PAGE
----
We use a model analysis for explaining the fracture movement caused by the thermal expansion of the rock in two configurations. The first is a rock heating experiment, instrumented by both stress and displacement sensors, where the model can partly explain a combination of the sensor expansion together with the compressive stress by shear fracture movements. The second is a tunnel with the seasonal varying temperature, crossed by sub vertical fractures not perpendicular to the axis – different volume of each side of the fracture results in different expansion to the tunnel space. The model is based on the specific use of 2D or 3D finite elements for the rock continuum. Case studies include the computing of the threshold of thermal-induced displacement (or stress) changes in the massif, with a possible comparison with the measurement.

1 Introduction

Effect of fractures is one of the difficulties in numerical simulation of phenomena in the rock mechanics. Standard methods evaluate the rock properties in the scale above the fracture scale, allowing use various equivalent continuum methods. Fractures can be included as discrete objects between either rigid or deformable blocks – by means of e.g. discrete/distinct element methods – or be included to an existing continuum discretization in the extended finite element method (XFEM). The former is used by several established rock mechanics simulation codes, with selection of semi empirical stress-strain or strength constitutive relations.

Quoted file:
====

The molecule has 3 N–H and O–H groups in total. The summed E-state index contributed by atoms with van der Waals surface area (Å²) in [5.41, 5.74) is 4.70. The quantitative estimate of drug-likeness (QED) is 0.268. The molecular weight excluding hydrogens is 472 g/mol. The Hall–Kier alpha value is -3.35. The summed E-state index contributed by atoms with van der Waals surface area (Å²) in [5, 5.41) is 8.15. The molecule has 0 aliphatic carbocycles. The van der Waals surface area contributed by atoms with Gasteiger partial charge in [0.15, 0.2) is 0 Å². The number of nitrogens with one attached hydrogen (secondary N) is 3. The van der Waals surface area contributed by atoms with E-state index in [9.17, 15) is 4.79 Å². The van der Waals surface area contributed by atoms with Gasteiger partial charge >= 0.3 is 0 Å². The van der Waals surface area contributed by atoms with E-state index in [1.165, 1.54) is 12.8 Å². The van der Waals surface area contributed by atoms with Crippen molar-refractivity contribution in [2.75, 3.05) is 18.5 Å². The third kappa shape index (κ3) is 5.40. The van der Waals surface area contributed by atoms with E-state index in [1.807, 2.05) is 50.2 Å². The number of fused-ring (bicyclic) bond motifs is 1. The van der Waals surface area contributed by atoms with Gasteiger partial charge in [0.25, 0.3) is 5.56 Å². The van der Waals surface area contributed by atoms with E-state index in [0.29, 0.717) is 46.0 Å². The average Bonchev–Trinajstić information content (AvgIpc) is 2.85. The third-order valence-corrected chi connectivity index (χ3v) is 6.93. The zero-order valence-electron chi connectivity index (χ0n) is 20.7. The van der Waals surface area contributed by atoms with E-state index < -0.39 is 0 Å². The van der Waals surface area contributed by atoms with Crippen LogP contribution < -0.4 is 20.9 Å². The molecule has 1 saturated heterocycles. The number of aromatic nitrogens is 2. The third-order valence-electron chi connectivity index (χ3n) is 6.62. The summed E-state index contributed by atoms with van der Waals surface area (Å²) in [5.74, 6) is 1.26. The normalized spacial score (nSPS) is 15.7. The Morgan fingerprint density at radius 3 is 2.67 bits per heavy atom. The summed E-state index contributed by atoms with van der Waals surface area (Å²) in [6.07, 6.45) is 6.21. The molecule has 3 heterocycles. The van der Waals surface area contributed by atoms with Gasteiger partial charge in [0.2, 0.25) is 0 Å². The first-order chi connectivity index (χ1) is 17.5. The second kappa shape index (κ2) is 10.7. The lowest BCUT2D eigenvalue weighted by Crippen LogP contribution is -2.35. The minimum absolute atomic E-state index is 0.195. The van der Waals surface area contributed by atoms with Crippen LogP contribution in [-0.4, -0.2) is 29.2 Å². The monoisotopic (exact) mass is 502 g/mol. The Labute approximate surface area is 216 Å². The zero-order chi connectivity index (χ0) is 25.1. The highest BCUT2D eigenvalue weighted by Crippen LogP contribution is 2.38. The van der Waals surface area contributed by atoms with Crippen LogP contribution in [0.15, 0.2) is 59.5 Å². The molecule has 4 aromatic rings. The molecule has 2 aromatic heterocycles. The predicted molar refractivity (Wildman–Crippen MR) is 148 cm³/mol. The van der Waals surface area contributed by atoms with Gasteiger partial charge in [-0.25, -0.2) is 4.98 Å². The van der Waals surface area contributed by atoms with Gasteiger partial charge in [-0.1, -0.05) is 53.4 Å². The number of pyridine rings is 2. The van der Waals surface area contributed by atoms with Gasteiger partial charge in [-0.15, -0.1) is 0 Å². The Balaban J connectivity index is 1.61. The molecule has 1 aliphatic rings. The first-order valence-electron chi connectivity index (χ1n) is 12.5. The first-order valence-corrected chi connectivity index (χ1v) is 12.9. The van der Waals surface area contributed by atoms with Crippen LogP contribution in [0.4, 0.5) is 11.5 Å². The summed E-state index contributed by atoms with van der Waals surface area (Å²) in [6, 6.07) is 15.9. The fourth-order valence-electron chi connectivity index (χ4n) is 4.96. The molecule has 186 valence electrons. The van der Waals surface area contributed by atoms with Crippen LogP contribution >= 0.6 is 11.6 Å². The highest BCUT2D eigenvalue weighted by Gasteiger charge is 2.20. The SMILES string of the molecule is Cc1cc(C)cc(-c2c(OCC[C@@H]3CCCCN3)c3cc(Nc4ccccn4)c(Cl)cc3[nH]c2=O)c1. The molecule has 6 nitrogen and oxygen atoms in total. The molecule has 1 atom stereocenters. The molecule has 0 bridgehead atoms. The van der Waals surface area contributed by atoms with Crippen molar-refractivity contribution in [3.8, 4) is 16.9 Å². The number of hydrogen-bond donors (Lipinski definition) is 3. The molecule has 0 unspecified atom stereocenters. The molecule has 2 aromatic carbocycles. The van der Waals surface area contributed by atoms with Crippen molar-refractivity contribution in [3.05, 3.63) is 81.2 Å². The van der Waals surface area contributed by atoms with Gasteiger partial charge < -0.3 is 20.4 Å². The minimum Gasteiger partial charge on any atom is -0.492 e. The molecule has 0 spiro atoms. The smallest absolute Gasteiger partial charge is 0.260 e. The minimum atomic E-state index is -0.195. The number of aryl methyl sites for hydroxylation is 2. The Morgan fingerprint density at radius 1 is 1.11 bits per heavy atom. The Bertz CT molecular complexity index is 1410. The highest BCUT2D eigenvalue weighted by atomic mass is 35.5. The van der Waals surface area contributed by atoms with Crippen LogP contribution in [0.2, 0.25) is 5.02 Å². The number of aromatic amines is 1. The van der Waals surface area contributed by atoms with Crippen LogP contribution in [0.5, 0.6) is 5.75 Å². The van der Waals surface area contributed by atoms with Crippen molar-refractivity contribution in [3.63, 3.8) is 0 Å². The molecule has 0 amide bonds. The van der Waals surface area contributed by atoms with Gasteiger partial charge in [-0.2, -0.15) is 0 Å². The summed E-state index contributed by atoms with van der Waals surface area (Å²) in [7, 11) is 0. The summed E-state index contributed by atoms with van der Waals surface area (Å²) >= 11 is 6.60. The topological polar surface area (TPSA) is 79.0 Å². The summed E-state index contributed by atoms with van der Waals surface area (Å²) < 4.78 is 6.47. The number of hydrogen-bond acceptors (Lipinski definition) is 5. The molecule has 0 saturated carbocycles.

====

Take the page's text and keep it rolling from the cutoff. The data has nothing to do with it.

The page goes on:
While these are specific features of rock mechanics, they are not easily available in general-purpose multiphysics codes. In this work, we demonstrate a simple approach to include fractures with use of a linear-elastic model – therefore accessible in COMSOL software used for the previous continuum models. The purpose of the model studies is to check the possible effects of fracture – if they can contribute to an explanation of the measured phenomena. It is convenient to start with a simpler extension of the current model and after the evaluation, it can tell if it is worth to consider a use of a specific method or code with realistic constitutive relations.

The work is motivated by two projects in the sites in the Czech Republic. In the first, the coupled thermo-mechanical model without fractures has been developed formerly and verified successfully. The comprehensive case study is nowadays prepared for a separate publication (Rálek et al. 2015).

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